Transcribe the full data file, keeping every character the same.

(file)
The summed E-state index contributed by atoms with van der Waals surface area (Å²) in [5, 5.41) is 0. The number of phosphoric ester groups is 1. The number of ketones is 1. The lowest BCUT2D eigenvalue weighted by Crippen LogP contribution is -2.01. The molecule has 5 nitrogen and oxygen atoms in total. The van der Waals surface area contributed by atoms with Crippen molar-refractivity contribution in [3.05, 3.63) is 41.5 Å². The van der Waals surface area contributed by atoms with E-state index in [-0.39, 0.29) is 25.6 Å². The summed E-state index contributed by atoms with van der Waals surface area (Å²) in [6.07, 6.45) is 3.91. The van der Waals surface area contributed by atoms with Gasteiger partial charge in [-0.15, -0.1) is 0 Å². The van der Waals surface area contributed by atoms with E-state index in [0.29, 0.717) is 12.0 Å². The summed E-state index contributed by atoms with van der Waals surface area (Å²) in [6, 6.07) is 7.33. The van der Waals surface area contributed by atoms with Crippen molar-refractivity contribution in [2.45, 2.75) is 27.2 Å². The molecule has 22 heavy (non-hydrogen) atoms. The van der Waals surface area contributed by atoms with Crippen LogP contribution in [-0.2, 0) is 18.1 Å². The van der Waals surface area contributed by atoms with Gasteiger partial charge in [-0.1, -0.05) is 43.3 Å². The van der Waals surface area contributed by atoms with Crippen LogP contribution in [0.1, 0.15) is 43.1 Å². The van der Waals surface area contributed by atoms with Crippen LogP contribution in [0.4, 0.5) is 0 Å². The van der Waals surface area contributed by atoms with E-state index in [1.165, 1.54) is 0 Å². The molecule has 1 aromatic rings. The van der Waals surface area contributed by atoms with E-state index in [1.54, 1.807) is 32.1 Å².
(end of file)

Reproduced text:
The summed E-state index contributed by atoms with van der Waals surface area (Å²) in [5, 5.41) is 0. The number of phosphoric ester groups is 1. The number of ketones is 1. The lowest BCUT2D eigenvalue weighted by Crippen LogP contribution is -2.01. The molecule has 5 nitrogen and oxygen atoms in total. The van der Waals surface area contributed by atoms with Crippen molar-refractivity contribution in [3.05, 3.63) is 41.5 Å². The van der Waals surface area contributed by atoms with E-state index in [-0.39, 0.29) is 25.6 Å². The summed E-state index contributed by atoms with van der Waals surface area (Å²) in [6.07, 6.45) is 3.91. The van der Waals surface area contributed by atoms with Gasteiger partial charge in [-0.15, -0.1) is 0 Å². The van der Waals surface area contributed by atoms with E-state index in [0.29, 0.717) is 12.0 Å². The summed E-state index contributed by atoms with van der Waals surface area (Å²) in [6, 6.07) is 7.33. The van der Waals surface area contributed by atoms with Crippen molar-refractivity contribution in [2.45, 2.75) is 27.2 Å². The molecule has 22 heavy (non-hydrogen) atoms. The van der Waals surface area contributed by atoms with Crippen LogP contribution in [-0.2, 0) is 18.1 Å². The van der Waals surface area contributed by atoms with Gasteiger partial charge in [-0.1, -0.05) is 43.3 Å². The van der Waals surface area contributed by atoms with Crippen LogP contribution in [0.1, 0.15) is 43.1 Å². The van der Waals surface area contributed by atoms with Crippen LogP contribution in [0.4, 0.5) is 0 Å². The van der Waals surface area contributed by atoms with E-state index in [1.165, 1.54) is 0 Å². The molecule has 1 aromatic rings. The van der Waals surface area contributed by atoms with E-state index in [1.54, 1.807) is 32.1 Å².